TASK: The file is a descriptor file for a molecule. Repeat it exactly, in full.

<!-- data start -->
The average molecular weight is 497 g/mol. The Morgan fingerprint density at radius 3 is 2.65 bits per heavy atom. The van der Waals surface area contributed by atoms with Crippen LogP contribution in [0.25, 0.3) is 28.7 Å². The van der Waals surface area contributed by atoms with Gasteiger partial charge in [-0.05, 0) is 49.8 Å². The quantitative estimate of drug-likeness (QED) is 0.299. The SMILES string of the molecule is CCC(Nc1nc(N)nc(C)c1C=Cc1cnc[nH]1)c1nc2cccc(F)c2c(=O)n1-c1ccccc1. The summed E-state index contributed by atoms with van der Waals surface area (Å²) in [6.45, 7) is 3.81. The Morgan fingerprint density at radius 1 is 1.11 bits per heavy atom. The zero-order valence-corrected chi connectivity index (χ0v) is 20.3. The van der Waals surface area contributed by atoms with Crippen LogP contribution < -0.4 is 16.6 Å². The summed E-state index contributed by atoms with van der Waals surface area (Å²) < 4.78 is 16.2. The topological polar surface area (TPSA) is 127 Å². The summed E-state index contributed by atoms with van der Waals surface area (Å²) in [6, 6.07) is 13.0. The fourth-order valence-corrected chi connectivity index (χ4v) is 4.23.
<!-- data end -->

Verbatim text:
The average molecular weight is 497 g/mol. The Morgan fingerprint density at radius 3 is 2.65 bits per heavy atom. The van der Waals surface area contributed by atoms with Crippen LogP contribution in [0.25, 0.3) is 28.7 Å². The van der Waals surface area contributed by atoms with Gasteiger partial charge in [-0.05, 0) is 49.8 Å². The quantitative estimate of drug-likeness (QED) is 0.299. The SMILES string of the molecule is CCC(Nc1nc(N)nc(C)c1C=Cc1cnc[nH]1)c1nc2cccc(F)c2c(=O)n1-c1ccccc1. The summed E-state index contributed by atoms with van der Waals surface area (Å²) in [6.45, 7) is 3.81. The Morgan fingerprint density at radius 1 is 1.11 bits per heavy atom. The zero-order valence-corrected chi connectivity index (χ0v) is 20.3. The van der Waals surface area contributed by atoms with Crippen LogP contribution < -0.4 is 16.6 Å². The summed E-state index contributed by atoms with van der Waals surface area (Å²) < 4.78 is 16.2. The topological polar surface area (TPSA) is 127 Å². The summed E-state index contributed by atoms with van der Waals surface area (Å²) in [6, 6.07) is 13.0. The fourth-order valence-corrected chi connectivity index (χ4v) is 4.23.